Les Miles will debut in his first major role in feature film later this year, playing the character Billy in the upcoming film The Last Whistle.
The film will premier at the Lone Star Film Festival in Fort Worth. The Last Whistle will be the festival’s opening night film, which runs from Nov. 7-11.
The subject matter will be familiar to the former Oklahoma State and LSU head coach:
The Last Whistle tells the story of an all-star high school football player who collapses during practice. All eyes turn to the storied head coach (played by Friday Night Lights’ BRAD LELAND), who tries to maintain the team’s winning streak instead of healing the situation. The community turns against him, led by Miles’ character BILLY, leading to a lawsuit.
If the name Brad Leland doesn’t ring a bell, his face will. Leland played Odessa Permian booster John Aubrey in the Friday Night Lights film and evolved that role into becoming Buddy Garrity in the TV series of the same name.
Miles has transitioned into acting and media ever since he was fired as LSU’s head coach in 2016. In addition to hosting the “Les Is More” podcast for the Players Tribune, Miles has built a budding IMDb profile. He plays Nelson in the upcoming Challenger explosion drama Angry Men and is slated to play Doc in the film Escape 2120, which IMDb lists in pre-production.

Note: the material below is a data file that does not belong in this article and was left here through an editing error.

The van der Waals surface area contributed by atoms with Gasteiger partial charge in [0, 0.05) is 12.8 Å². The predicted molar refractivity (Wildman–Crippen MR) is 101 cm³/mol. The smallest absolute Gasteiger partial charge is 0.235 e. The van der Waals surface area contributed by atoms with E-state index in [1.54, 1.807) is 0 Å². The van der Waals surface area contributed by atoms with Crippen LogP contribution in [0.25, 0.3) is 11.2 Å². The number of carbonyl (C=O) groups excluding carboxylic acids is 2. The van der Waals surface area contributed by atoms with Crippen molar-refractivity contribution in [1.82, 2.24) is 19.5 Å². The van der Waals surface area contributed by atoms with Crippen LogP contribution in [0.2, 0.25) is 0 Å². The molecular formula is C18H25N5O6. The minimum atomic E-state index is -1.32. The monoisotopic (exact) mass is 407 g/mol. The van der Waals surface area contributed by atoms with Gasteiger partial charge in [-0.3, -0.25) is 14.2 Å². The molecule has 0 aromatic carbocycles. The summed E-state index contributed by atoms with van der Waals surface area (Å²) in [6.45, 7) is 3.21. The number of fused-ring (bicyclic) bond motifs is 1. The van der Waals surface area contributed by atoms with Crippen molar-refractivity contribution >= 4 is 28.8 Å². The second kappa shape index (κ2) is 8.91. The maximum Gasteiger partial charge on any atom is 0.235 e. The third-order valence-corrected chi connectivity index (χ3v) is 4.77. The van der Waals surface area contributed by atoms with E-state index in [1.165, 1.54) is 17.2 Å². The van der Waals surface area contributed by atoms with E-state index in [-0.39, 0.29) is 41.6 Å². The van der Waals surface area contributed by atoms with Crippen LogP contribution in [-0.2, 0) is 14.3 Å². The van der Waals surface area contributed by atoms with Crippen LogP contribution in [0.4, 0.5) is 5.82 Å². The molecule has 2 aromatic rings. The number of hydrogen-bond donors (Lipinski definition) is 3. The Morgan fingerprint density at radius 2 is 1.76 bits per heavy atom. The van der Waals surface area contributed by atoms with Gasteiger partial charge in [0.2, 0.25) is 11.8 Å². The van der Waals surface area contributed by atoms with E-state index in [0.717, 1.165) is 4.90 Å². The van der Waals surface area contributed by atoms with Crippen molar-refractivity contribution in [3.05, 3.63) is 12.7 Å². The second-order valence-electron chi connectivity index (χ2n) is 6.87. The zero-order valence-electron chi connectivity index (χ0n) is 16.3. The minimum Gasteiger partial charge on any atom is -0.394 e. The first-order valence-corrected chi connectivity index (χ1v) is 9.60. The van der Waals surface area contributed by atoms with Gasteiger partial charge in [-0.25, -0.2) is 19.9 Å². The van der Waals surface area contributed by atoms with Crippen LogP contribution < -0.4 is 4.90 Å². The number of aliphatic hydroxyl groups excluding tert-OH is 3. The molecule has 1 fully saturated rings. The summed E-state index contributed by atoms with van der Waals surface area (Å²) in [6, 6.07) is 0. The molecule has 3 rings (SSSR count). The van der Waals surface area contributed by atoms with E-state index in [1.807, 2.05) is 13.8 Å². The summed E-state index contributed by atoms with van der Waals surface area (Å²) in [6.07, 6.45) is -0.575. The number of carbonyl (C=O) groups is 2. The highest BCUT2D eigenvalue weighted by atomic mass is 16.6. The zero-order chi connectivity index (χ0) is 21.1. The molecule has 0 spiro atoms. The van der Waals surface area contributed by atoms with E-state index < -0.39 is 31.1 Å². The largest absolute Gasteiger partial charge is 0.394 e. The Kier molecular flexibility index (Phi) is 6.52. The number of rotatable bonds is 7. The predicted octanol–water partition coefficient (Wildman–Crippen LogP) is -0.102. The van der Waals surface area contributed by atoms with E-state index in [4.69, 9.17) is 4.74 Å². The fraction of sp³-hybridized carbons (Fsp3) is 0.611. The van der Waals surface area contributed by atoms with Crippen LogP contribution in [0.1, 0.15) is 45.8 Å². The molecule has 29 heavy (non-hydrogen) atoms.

Miles was a speaking extra in the 2017 film Camera Obscura and made a cameo in the 2014 film When the Game Stands Tall.
Les Miles is appearing in a movie as a cop. That's old news.
— Ross Dellenger (@RossDellenger) July 5, 2016
Miles also appears in ad campaigns for Dos Equis and Dr. Pepper for the 2018 football season.
“Les brought a degree of realism to this film not only with his performance, but also with his counsel, that only a legendary coach like him could provide,” The Last Whistle director Rob Smat said. “He was a pleasure to work with, and I’m already looking forward to next time.”
“You know, it’s a team pulling together and putting a great message on the screen, and you have to do your part. I really respect the job that these actors do. For them to portray reality and have the audience lose their place,” Miles told the Baton Rouge Advocate in March. “In other words, (the audience) is not in the movie theater anymore — they’re really in the story.”